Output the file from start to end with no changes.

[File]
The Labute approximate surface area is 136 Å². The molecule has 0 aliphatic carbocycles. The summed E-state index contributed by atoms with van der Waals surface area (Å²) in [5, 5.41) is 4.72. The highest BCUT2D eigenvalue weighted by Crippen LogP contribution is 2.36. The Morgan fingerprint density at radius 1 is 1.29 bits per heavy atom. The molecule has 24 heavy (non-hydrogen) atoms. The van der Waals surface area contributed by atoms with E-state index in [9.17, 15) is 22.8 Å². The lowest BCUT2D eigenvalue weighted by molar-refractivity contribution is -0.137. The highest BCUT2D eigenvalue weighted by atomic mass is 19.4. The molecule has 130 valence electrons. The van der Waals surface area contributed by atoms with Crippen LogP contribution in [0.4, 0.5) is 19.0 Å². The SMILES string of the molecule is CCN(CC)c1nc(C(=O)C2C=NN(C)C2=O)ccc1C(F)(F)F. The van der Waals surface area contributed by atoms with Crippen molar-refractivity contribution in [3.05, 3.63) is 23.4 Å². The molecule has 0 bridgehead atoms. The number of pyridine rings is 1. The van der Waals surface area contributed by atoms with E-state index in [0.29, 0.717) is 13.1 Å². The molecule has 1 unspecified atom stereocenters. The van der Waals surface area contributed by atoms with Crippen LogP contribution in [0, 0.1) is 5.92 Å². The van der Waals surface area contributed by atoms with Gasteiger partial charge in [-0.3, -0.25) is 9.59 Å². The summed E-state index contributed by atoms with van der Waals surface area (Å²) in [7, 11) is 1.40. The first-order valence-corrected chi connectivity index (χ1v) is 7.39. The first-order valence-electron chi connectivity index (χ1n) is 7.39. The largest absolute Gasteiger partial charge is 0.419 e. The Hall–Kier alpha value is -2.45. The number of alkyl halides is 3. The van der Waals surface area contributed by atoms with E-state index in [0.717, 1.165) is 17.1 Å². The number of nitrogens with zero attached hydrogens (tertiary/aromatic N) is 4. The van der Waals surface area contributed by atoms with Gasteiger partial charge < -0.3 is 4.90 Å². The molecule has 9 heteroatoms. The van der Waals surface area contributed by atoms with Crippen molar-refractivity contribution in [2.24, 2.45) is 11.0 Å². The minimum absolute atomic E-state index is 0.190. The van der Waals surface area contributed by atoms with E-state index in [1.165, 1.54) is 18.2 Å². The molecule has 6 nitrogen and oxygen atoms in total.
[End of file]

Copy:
The Labute approximate surface area is 136 Å². The molecule has 0 aliphatic carbocycles. The summed E-state index contributed by atoms with van der Waals surface area (Å²) in [5, 5.41) is 4.72. The highest BCUT2D eigenvalue weighted by Crippen LogP contribution is 2.36. The Morgan fingerprint density at radius 1 is 1.29 bits per heavy atom. The molecule has 24 heavy (non-hydrogen) atoms. The van der Waals surface area contributed by atoms with E-state index in [9.17, 15) is 22.8 Å². The lowest BCUT2D eigenvalue weighted by molar-refractivity contribution is -0.137. The highest BCUT2D eigenvalue weighted by atomic mass is 19.4. The molecule has 130 valence electrons. The van der Waals surface area contributed by atoms with Crippen LogP contribution in [0.4, 0.5) is 19.0 Å². The SMILES string of the molecule is CCN(CC)c1nc(C(=O)C2C=NN(C)C2=O)ccc1C(F)(F)F. The van der Waals surface area contributed by atoms with Crippen molar-refractivity contribution in [3.05, 3.63) is 23.4 Å². The molecule has 0 bridgehead atoms. The number of pyridine rings is 1. The van der Waals surface area contributed by atoms with E-state index in [0.29, 0.717) is 13.1 Å². The molecule has 1 unspecified atom stereocenters. The van der Waals surface area contributed by atoms with Crippen LogP contribution in [0, 0.1) is 5.92 Å². The van der Waals surface area contributed by atoms with Gasteiger partial charge in [-0.3, -0.25) is 9.59 Å². The summed E-state index contributed by atoms with van der Waals surface area (Å²) in [7, 11) is 1.40. The first-order valence-corrected chi connectivity index (χ1v) is 7.39. The first-order valence-electron chi connectivity index (χ1n) is 7.39. The largest absolute Gasteiger partial charge is 0.419 e. The Hall–Kier alpha value is -2.45. The number of alkyl halides is 3. The van der Waals surface area contributed by atoms with E-state index in [0.717, 1.165) is 17.1 Å². The number of nitrogens with zero attached hydrogens (tertiary/aromatic N) is 4. The van der Waals surface area contributed by atoms with Gasteiger partial charge < -0.3 is 4.90 Å². The molecule has 9 heteroatoms. The van der Waals surface area contributed by atoms with Crippen molar-refractivity contribution in [2.24, 2.45) is 11.0 Å². The minimum absolute atomic E-state index is 0.190. The van der Waals surface area contributed by atoms with E-state index in [1.165, 1.54) is 18.2 Å². The molecule has 6 nitrogen and oxygen atoms in total.